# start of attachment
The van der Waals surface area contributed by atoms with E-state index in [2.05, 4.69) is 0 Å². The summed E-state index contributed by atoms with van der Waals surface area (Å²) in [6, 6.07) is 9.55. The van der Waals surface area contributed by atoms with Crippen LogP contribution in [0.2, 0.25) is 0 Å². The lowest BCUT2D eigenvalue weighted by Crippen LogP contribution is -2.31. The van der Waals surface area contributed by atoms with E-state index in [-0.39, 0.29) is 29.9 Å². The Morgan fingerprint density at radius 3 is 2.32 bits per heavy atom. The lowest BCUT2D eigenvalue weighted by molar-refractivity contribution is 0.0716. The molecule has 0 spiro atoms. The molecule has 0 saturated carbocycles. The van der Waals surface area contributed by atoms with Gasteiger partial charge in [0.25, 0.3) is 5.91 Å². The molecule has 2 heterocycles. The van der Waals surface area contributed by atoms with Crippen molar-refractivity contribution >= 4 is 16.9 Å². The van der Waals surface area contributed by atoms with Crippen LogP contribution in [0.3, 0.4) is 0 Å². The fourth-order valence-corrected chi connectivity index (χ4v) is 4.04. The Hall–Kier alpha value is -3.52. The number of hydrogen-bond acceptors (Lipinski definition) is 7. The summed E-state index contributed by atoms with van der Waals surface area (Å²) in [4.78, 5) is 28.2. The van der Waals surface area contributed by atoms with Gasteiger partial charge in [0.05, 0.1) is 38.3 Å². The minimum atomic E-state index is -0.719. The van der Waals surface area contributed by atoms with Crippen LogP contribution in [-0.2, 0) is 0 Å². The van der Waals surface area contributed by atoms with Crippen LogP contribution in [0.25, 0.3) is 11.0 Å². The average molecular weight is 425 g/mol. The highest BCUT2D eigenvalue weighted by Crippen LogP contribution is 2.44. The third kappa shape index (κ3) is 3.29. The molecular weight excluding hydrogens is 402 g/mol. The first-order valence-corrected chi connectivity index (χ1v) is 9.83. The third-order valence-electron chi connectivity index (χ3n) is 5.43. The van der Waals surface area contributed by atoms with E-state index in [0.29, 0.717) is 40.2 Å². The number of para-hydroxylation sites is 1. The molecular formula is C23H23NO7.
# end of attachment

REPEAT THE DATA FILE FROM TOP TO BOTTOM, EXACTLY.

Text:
The van der Waals surface area contributed by atoms with E-state index in [2.05, 4.69) is 0 Å². The summed E-state index contributed by atoms with van der Waals surface area (Å²) in [6, 6.07) is 9.55. The van der Waals surface area contributed by atoms with Crippen LogP contribution in [0.2, 0.25) is 0 Å². The lowest BCUT2D eigenvalue weighted by Crippen LogP contribution is -2.31. The van der Waals surface area contributed by atoms with E-state index in [-0.39, 0.29) is 29.9 Å². The Morgan fingerprint density at radius 3 is 2.32 bits per heavy atom. The lowest BCUT2D eigenvalue weighted by molar-refractivity contribution is 0.0716. The molecule has 0 spiro atoms. The molecule has 0 saturated carbocycles. The van der Waals surface area contributed by atoms with Gasteiger partial charge in [0.25, 0.3) is 5.91 Å². The molecule has 2 heterocycles. The van der Waals surface area contributed by atoms with Crippen molar-refractivity contribution >= 4 is 16.9 Å². The van der Waals surface area contributed by atoms with Crippen LogP contribution in [0.3, 0.4) is 0 Å². The fourth-order valence-corrected chi connectivity index (χ4v) is 4.04. The Hall–Kier alpha value is -3.52. The number of hydrogen-bond acceptors (Lipinski definition) is 7. The summed E-state index contributed by atoms with van der Waals surface area (Å²) in [4.78, 5) is 28.2. The van der Waals surface area contributed by atoms with Gasteiger partial charge in [0.05, 0.1) is 38.3 Å². The minimum atomic E-state index is -0.719. The van der Waals surface area contributed by atoms with Crippen LogP contribution in [-0.2, 0) is 0 Å². The van der Waals surface area contributed by atoms with Crippen LogP contribution in [0.25, 0.3) is 11.0 Å². The average molecular weight is 425 g/mol. The highest BCUT2D eigenvalue weighted by Crippen LogP contribution is 2.44. The third kappa shape index (κ3) is 3.29. The molecular weight excluding hydrogens is 402 g/mol. The first-order valence-corrected chi connectivity index (χ1v) is 9.83. The third-order valence-electron chi connectivity index (χ3n) is 5.43. The van der Waals surface area contributed by atoms with E-state index in [0.29, 0.717) is 40.2 Å². The number of para-hydroxylation sites is 1. The molecular formula is C23H23NO7.